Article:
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I am new to quantum physics. We just learnt about wave equations, observables and expectation values today. What really caught my attention was the expectation value of average momentum and energy:

$$\langle p \rangle = \int_{-\infty}^\infty \text{d}x\,\,\, \psi^*(x,t) \frac{\hbar}{i}\frac{\partial}{\partial x}\psi(x,t)$$

$$\langle H \rangle = \int_{-\infty}^\infty \text{d}x\,\,\, \psi^*(x,t) i\hbar\frac{\partial}{\partial t}\psi(x,t)$$

For the first equation, we take the $\hbar/i$ outside the integral. Obviously, the value of the integral has to be either real or complex. If it is complex, then it's completely fine as both the $i$s get cancelled out. But what if it's real? I read online that since momentum is represented by a Hermitian operator, all of its eigenvalues are real. Does this mean that the integral in this case is always zero?

I have the same question regarding the average energy. If the integral is complex, then nothing to worry about. But if it is real, then does it have to be zero? On the other hand, if the integral can be a real non-zero value, what does it mean for the average momentum to be imaginary?

I'm not sure what exactly I'm missing here. It would be great if someone could help me out with this. Please note, I'm a complete beginner to this whole concept (as mentioned in the beginning).

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    $\begingroup$ You can immediately show that it is real by taking the complex conjugate and showing that the integral is the same. $\endgroup$
    – kaylimekay
    Jan 9 at 10:06
  • $\begingroup$ Thank you, but what if the wave function is a real expression, it's conjugate will be the same thing, right? So then what happens to the i...does the whole thing always turn out to be zero?? $\endgroup$ Jan 9 at 10:08
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    $\begingroup$ Yes. Real wavefunctions have an average momentum of zero. $\endgroup$
    – Philip
    Jan 9 at 10:09
  • $\begingroup$ Is this independent of the limits we take?? $\endgroup$ Jan 9 at 10:12
  • $\begingroup$ Yes, because then the integrand is a total derivative. $\endgroup$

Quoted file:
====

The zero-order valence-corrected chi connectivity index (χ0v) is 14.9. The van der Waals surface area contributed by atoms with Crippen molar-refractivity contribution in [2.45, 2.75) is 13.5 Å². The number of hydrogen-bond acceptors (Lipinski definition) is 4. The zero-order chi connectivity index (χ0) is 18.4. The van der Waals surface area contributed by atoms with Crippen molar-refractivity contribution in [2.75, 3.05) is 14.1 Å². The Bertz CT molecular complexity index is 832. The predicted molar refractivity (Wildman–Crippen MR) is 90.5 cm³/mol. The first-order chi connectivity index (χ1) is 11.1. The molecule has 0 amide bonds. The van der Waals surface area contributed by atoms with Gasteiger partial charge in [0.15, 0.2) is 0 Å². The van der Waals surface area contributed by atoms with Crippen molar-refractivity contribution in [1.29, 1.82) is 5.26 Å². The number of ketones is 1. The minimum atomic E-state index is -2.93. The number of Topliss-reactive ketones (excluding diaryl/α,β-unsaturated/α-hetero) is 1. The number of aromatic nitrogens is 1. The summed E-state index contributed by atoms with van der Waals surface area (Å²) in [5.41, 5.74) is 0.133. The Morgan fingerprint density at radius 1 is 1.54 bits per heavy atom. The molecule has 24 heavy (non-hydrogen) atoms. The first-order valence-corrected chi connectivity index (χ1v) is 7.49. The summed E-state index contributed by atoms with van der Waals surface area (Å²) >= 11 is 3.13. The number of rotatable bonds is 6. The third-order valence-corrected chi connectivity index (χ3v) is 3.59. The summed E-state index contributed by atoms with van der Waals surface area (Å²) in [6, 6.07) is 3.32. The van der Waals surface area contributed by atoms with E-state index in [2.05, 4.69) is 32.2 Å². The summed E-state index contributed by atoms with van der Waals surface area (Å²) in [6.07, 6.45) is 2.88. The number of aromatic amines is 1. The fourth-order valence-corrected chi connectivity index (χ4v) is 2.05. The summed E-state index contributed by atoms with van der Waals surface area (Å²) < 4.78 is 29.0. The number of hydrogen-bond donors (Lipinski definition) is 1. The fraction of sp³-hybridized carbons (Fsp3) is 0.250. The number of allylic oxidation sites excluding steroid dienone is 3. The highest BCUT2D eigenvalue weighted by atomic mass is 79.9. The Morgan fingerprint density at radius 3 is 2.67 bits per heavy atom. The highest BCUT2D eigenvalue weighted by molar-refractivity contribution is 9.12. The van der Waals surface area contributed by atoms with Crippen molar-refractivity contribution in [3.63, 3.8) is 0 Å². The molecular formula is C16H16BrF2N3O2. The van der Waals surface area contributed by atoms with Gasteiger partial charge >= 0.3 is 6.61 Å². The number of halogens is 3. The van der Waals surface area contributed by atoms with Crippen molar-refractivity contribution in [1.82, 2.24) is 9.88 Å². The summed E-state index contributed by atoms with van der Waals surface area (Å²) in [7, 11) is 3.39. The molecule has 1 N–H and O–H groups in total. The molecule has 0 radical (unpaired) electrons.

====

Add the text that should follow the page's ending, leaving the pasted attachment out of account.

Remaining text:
– kaylimekay
    Jan 9 at 10:18
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The integral is indeed zero, and it's quite easy to see why, since if $\psi(x)$ is real, then $\psi^*(x) = \psi(x)$, so:

$$\langle p \rangle = \frac{\hbar}{i}\int_{-\infty}^\infty \text{d}x\,\,\, \psi(x) \frac{\partial \psi}{\partial x} = \frac{\hbar}{2i}\int_{-\infty}^\infty \text{d}x\,\,\,\frac{\partial }{\partial x} \psi^2(x) = \frac{\hbar}{2i} \times \psi^2(x)\Bigg|_{-\infty}^\infty.$$

Since the wavefunction is real, $\psi^2(x) \equiv |\psi(x)|^2$, the probability density. And we know this to be zero at $\pm \infty$, since that is one of the requirements for a wavefunction.

In general, the expectation value of any Hermitian operator is always real. This is a standard exercise in introductory quantum mechanics courses. It boils down to showing that the expectation value of an operator is the sum of its eigenvalues, and in the case of Hermitian operators, these are all real.

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  • $\begingroup$ My teacher posed this question in class, where I had to find the expectation value for average momentum for the wave function,$$xsin^{2}\frac{2πx}{L}$$ and we were instructed to find this by integrating it within the limits 0 and L. I got L/2 as the answer, but when I tweaked the limits, and integrated it from 0 to L/2, I got a complex number as the answer. Can you please tell me what this means?? $\endgroup$ Jan 11 at 4:51
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    $\begingroup$ (a) You must have made a mistake with the integral from 0 to $L$: it's clearly zero. (b) When you integrate it between arbitrary limits, this is no longer the expectation value: the expectation value is defined a certain way. You can certainly try to integrate this function from $a$ to $b$, and you will find (from the equation in my answer) that it is $=\frac{\hbar}{2i} \left(\psi^2(b)-\psi^2(a)\right)$. This is a complex number, yes, but it is not the expectation value! It's just an integral. (Curiously, if you do it from 0 to $L/2$ you should still get 0, but that's a coincidence.) $\endgroup$
    – Philip
    Jan 11 at 6:54

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